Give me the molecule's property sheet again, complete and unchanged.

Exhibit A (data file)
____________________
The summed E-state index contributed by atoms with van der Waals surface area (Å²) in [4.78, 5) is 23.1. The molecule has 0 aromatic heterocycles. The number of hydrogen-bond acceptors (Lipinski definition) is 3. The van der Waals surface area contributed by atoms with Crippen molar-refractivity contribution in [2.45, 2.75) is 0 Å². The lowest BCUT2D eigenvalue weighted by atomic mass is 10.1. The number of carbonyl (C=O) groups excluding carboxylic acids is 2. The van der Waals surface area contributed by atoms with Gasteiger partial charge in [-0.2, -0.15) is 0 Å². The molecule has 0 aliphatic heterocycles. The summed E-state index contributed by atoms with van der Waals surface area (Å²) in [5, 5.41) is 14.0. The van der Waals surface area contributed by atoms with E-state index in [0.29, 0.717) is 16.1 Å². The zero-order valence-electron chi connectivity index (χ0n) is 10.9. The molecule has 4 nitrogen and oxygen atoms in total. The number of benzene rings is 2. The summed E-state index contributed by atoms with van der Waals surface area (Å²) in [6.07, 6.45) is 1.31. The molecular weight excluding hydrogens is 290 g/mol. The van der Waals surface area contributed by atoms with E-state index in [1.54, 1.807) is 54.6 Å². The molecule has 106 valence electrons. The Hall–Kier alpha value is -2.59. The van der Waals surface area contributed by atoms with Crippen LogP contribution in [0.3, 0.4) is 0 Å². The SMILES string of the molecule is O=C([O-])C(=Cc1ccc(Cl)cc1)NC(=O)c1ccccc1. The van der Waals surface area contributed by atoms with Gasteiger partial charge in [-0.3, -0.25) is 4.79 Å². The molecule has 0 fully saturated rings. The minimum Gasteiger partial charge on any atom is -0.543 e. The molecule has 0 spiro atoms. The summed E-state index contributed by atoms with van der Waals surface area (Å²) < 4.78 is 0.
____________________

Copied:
The summed E-state index contributed by atoms with van der Waals surface area (Å²) in [4.78, 5) is 23.1. The molecule has 0 aromatic heterocycles. The number of hydrogen-bond acceptors (Lipinski definition) is 3. The van der Waals surface area contributed by atoms with Crippen molar-refractivity contribution in [2.45, 2.75) is 0 Å². The lowest BCUT2D eigenvalue weighted by atomic mass is 10.1. The number of carbonyl (C=O) groups excluding carboxylic acids is 2. The van der Waals surface area contributed by atoms with Gasteiger partial charge in [-0.2, -0.15) is 0 Å². The molecule has 0 aliphatic heterocycles. The summed E-state index contributed by atoms with van der Waals surface area (Å²) in [5, 5.41) is 14.0. The van der Waals surface area contributed by atoms with E-state index in [0.29, 0.717) is 16.1 Å². The zero-order valence-electron chi connectivity index (χ0n) is 10.9. The molecule has 4 nitrogen and oxygen atoms in total. The number of benzene rings is 2. The summed E-state index contributed by atoms with van der Waals surface area (Å²) in [6.07, 6.45) is 1.31. The molecular weight excluding hydrogens is 290 g/mol. The van der Waals surface area contributed by atoms with E-state index in [1.54, 1.807) is 54.6 Å². The molecule has 106 valence electrons. The Hall–Kier alpha value is -2.59. The van der Waals surface area contributed by atoms with Crippen LogP contribution in [0.3, 0.4) is 0 Å². The SMILES string of the molecule is O=C([O-])C(=Cc1ccc(Cl)cc1)NC(=O)c1ccccc1. The van der Waals surface area contributed by atoms with Gasteiger partial charge in [-0.3, -0.25) is 4.79 Å². The molecule has 0 fully saturated rings. The minimum Gasteiger partial charge on any atom is -0.543 e. The molecule has 0 spiro atoms. The summed E-state index contributed by atoms with van der Waals surface area (Å²) < 4.78 is 0.